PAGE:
Early socialization is also crucial for this breed. From a young age and after being fully vaccinated, socialization in the form of human and other dog and animal interactions helps reduce anxiety, fear, or distrust in the face of social interactions. Socialization helps bring out the fun personalities of these terriers and is beneficial if the dog comes in contact with children, other dogs, and strangers. Responsible breeders begin to socialize their Patterdale Terrier puppies right away so they’ll be ready to move on to their new homes.
Socialized Patterdale Terriers are good for families with children but it is always important to educate children on proper approaching and handling techniques for dogs. These are sweet dogs that are eager to please!
Dogs Similar to Patterdale Terriers
Some dogs similar to Patterdale Terriers include Rat Terriers, Bull Terriers, and Norfolk Terriers.
- Rat Terriers – When it comes to height, Rat Terriers and Patterdale Terriers are about the same size. They both are known for light shedding and are not hypoallergenic. But, Rat Terriers have thicker bodies and weigh more than Patterdale Terriers.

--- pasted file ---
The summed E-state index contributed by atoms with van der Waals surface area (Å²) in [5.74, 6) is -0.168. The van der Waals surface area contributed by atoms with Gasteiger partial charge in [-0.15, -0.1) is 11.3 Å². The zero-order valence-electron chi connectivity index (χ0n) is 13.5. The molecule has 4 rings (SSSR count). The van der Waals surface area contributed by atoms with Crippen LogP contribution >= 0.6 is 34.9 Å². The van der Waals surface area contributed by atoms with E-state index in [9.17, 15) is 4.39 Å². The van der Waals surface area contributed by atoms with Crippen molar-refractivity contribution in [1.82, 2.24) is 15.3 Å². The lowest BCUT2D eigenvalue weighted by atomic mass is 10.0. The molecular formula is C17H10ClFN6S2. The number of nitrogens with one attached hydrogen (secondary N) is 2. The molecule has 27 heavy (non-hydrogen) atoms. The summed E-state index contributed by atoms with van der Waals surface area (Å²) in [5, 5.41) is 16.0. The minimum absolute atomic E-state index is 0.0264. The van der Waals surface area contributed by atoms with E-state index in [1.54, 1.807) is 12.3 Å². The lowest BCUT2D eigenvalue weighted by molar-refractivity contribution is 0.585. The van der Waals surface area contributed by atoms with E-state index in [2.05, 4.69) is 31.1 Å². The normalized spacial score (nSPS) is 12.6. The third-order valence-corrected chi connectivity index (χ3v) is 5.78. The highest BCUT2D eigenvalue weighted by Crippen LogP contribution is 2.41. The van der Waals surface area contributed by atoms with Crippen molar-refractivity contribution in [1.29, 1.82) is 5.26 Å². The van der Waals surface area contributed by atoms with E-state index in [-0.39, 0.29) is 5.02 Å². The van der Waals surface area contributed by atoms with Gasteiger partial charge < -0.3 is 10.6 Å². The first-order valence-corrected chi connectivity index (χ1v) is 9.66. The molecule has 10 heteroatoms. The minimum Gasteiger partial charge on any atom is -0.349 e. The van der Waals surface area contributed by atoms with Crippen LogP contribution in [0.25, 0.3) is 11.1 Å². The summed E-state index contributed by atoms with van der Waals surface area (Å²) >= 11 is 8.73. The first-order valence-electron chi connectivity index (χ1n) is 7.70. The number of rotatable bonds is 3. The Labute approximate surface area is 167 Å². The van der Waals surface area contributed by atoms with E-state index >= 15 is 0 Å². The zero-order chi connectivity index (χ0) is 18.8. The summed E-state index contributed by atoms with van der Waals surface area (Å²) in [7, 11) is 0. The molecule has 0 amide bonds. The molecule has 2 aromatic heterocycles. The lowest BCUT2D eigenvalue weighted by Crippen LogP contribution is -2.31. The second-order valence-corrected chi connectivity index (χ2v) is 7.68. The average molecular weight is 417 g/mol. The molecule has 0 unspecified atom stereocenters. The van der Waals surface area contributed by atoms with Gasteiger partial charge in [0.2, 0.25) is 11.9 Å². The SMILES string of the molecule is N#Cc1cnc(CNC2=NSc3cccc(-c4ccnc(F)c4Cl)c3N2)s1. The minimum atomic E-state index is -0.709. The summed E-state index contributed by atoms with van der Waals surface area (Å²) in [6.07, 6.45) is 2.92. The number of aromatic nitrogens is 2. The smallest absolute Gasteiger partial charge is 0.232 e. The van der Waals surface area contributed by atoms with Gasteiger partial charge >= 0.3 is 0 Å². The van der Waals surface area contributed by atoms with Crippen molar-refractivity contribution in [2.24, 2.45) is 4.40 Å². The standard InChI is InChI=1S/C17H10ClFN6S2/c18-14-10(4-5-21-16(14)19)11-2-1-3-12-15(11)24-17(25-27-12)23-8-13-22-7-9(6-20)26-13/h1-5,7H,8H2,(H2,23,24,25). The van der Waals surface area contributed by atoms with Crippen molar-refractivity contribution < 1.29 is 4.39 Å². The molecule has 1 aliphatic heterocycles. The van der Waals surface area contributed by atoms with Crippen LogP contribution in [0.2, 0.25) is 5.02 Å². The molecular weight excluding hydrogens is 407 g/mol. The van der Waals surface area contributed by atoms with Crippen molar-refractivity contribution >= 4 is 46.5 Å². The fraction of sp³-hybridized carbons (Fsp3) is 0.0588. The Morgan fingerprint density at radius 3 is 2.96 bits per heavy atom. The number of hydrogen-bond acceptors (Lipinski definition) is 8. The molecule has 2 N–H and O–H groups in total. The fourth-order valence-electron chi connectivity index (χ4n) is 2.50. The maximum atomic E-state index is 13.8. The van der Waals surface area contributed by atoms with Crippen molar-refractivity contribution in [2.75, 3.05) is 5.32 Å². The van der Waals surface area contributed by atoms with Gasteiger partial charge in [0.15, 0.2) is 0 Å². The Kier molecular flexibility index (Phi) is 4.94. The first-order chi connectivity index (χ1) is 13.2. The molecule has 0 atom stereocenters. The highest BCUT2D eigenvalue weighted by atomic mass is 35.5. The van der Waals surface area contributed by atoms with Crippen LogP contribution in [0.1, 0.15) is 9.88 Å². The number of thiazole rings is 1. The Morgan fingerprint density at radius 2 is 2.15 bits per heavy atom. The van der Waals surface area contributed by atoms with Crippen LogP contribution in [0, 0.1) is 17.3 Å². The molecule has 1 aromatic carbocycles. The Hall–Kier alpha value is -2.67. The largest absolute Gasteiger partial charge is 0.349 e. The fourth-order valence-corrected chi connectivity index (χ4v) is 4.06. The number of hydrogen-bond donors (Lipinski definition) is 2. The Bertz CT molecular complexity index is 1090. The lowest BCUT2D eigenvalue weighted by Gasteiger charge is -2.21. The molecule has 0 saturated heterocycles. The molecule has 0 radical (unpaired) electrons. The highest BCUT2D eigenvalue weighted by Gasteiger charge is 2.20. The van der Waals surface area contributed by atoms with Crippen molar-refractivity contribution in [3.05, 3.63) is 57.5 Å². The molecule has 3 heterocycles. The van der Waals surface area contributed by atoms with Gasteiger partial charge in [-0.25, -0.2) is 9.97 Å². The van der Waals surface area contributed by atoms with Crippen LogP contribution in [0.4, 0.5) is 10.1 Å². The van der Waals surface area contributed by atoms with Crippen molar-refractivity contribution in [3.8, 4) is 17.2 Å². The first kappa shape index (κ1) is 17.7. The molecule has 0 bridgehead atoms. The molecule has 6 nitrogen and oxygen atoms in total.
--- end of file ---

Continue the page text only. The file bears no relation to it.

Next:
- Bull Terriers – Bull Terriers and Patterdales are both energetic dogs with a stubborn streak. One big difference is the independent temperament of a Bull Terrier doesn’t make it a good choice for a family with children.
- Norfolk Terriers – These two terriers are about the same size though the Norfolk Terrier is shorter. They are lively canines that like hunting for small prey. But the Patterdale Terrier has a higher level of energy and needs more exercise than a Norfolk Terrier.
Popular names for Patterdale Terriers include: